Stirred, Never Shaken

themanfromuncle

Love him or hate him, Guy Ritchie is a man of style over substance. From his early days of writing and directing Lock, Stock and Two Smoking Barrels and Snatch, Ritchie has always cared more about how his movies look and move than how they are understood. Lock, Stock and Snatch never cared about how the plot stayed together through the movie or what the hell was going on around the main story, it was all about how scenes moved and the cool atmosphere remained untouched. Even with his transition to big budget movies like the Sherlock Holmes movies of late, the confusing and twisting plot was second banana to the distinct look and feel of the movies. The audience didn’t have to understand Ritchie’s movies, they just had to chill out for the ride. Ritchie seems to be sticking to his guns (no pun intended) for his latest remake/adaptation of pop British culture, perhaps something a bit more tailor made for him.

Based off the NBC spy show from 1960s, The Man from U.N.C.L.E. drops into 1963 during the Cold War. In the midst of East Berlin, dashing CIA agent Napoleon Solo (Henry Cavill) locates Gaby Teller (Alicia Vikander), a mechanic whose father is an engineer of atomic weapons and has been kidnapped by a secret criminal organization. Fearing the new bad guys may be able to build a nuclear bomb, Solo learns he must team up with KGB brute Illya Kuryakin (Armie Hammer) and use Teller’s connections to infiltrate the organization and save the world.

Like Ritchie’s previous films, The Man from U.N.C.L.E. is very much all about its style. The costumes, set designs, cars and mannerisms are straight out of the swinging 60s. Ritchie and his production team do an excellent job of capturing the atmosphere of the era, with everyone trying to outwit each other all to the tune of smooth European jazz and Daniel Pemberton’s groovy score. But, like all Ritchie films, plot and story get shuffled around throughout the film. New plot elements are thrown in on a whim and it never really seems to spark extra interest in the movie. The audience keeps waiting for more action to happen so that the plot can develop. The action does work, especially in an opening car chase and the infiltration of a radar tower. However, the action is just too rare to make the audience shift closer to the screen. It all looks great and Ritchie still knows how to move and edit scenes, but there’s just not enough spark to make it all the way fun.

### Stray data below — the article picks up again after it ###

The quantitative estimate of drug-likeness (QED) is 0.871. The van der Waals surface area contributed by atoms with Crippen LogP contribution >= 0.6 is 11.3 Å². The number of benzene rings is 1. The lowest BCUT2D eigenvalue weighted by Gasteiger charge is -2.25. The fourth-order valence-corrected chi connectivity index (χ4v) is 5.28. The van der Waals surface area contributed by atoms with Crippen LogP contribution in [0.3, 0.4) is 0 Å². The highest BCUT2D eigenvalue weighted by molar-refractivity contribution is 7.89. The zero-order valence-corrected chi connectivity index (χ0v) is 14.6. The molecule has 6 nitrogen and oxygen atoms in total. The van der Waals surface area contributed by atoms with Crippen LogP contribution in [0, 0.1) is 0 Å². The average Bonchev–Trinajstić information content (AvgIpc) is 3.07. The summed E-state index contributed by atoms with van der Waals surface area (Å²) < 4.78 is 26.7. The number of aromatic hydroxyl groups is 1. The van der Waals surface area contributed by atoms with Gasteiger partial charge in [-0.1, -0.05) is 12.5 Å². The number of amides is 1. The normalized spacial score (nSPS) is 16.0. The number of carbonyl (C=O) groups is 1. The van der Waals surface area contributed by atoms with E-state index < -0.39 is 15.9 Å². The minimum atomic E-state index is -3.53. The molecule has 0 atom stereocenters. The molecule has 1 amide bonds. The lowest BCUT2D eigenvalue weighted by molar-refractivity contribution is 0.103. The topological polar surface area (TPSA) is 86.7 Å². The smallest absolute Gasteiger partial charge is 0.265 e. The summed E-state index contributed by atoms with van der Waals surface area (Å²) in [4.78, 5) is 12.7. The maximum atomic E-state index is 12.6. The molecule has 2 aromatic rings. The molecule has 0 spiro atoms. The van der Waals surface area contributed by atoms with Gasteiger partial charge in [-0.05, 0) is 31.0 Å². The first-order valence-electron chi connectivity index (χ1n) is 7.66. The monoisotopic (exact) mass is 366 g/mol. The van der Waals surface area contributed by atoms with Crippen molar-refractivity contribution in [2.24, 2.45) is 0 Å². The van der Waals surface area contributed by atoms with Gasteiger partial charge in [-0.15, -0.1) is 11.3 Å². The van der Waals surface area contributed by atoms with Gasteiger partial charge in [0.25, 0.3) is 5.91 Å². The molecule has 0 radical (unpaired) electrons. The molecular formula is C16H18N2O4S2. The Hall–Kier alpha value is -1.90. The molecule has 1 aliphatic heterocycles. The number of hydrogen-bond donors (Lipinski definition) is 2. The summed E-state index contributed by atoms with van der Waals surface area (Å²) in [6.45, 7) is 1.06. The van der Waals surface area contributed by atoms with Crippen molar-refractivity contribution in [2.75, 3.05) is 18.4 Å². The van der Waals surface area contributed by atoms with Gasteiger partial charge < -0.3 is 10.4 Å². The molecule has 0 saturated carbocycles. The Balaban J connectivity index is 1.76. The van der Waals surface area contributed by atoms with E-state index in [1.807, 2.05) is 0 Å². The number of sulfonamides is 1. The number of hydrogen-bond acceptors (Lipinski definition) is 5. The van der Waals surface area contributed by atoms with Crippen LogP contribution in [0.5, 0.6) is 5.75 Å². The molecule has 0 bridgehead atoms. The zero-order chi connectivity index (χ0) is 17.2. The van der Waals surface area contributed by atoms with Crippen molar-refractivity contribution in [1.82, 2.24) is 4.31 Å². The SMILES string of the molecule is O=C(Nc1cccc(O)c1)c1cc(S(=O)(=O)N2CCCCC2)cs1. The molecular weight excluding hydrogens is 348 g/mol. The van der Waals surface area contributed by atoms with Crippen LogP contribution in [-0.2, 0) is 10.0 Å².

When the movie does ignite, it’s primarily because of its on-the-ball cast. Henry Cavill, briefly stripped of his Superman attire, is the charismatic kick of the cast as Napoleon Solo. Smooth and slick but never annoying or cony, Cavill shows great leading-man potential (beyond cape and spandex) as he takes everything with the same winning attitude that never gets old. He’s got a great foil in Armie Hammer’s Illya Kuryakin. Stone cold but showing touches of soul, Hammer reminds audiences that The Lone Ranger wasn’t all his fault. He and Cavill have great chemistry, especially in a hilarious scene involving a former-Nazi doctor and his worth to the mission. It’s as if the two are constantly trolling each other, one-upping the other’s spy skills at every turn. The male leads are given an extra boost with Alicia Vikander, months removed from her star-making work in Ex Machina. She kicks both male studs to the curb on occasion and never denies her place in scenes. It’s a real debate as to who the real star of this movie is, as all three leads make their stance in each scene, along with Elizabeth Debicki as the femme fatale of the movie.